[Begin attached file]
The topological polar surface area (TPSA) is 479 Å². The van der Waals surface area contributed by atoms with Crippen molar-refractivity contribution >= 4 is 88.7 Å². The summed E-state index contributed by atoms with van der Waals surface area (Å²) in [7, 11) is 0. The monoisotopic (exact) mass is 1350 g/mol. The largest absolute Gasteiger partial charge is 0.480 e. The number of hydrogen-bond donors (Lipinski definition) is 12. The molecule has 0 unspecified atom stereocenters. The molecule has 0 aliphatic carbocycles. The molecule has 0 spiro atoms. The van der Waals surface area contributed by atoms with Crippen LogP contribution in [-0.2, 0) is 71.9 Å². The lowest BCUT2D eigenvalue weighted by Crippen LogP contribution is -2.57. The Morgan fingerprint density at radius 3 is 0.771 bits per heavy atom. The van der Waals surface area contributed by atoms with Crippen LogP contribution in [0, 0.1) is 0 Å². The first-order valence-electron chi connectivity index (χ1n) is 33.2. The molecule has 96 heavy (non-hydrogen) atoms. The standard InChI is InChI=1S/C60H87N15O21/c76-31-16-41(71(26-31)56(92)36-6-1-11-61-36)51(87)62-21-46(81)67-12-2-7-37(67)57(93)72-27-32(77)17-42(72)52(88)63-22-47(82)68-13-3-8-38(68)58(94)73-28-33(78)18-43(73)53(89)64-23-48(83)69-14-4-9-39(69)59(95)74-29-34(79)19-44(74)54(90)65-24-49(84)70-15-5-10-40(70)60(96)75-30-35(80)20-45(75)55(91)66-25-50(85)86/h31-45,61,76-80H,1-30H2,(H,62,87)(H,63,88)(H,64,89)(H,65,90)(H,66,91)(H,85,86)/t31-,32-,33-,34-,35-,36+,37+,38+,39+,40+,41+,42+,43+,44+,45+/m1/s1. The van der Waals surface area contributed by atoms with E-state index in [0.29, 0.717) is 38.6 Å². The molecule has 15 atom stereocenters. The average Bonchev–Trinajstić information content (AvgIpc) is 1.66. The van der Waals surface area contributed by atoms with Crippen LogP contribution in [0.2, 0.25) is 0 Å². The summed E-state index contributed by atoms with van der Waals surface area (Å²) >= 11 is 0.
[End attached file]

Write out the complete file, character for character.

The topological polar surface area (TPSA) is 479 Å². The van der Waals surface area contributed by atoms with Crippen molar-refractivity contribution >= 4 is 88.7 Å². The summed E-state index contributed by atoms with van der Waals surface area (Å²) in [7, 11) is 0. The monoisotopic (exact) mass is 1350 g/mol. The largest absolute Gasteiger partial charge is 0.480 e. The number of hydrogen-bond donors (Lipinski definition) is 12. The molecule has 0 unspecified atom stereocenters. The molecule has 0 aliphatic carbocycles. The molecule has 0 spiro atoms. The van der Waals surface area contributed by atoms with Crippen LogP contribution in [-0.2, 0) is 71.9 Å². The lowest BCUT2D eigenvalue weighted by Crippen LogP contribution is -2.57. The Morgan fingerprint density at radius 3 is 0.771 bits per heavy atom. The van der Waals surface area contributed by atoms with Crippen LogP contribution in [0, 0.1) is 0 Å². The first-order valence-electron chi connectivity index (χ1n) is 33.2. The molecule has 96 heavy (non-hydrogen) atoms. The standard InChI is InChI=1S/C60H87N15O21/c76-31-16-41(71(26-31)56(92)36-6-1-11-61-36)51(87)62-21-46(81)67-12-2-7-37(67)57(93)72-27-32(77)17-42(72)52(88)63-22-47(82)68-13-3-8-38(68)58(94)73-28-33(78)18-43(73)53(89)64-23-48(83)69-14-4-9-39(69)59(95)74-29-34(79)19-44(74)54(90)65-24-49(84)70-15-5-10-40(70)60(96)75-30-35(80)20-45(75)55(91)66-25-50(85)86/h31-45,61,76-80H,1-30H2,(H,62,87)(H,63,88)(H,64,89)(H,65,90)(H,66,91)(H,85,86)/t31-,32-,33-,34-,35-,36+,37+,38+,39+,40+,41+,42+,43+,44+,45+/m1/s1. The van der Waals surface area contributed by atoms with E-state index in [0.29, 0.717) is 38.6 Å². The molecule has 15 atom stereocenters. The average Bonchev–Trinajstić information content (AvgIpc) is 1.66. The van der Waals surface area contributed by atoms with Crippen LogP contribution in [0.2, 0.25) is 0 Å². The summed E-state index contributed by atoms with van der Waals surface area (Å²) >= 11 is 0.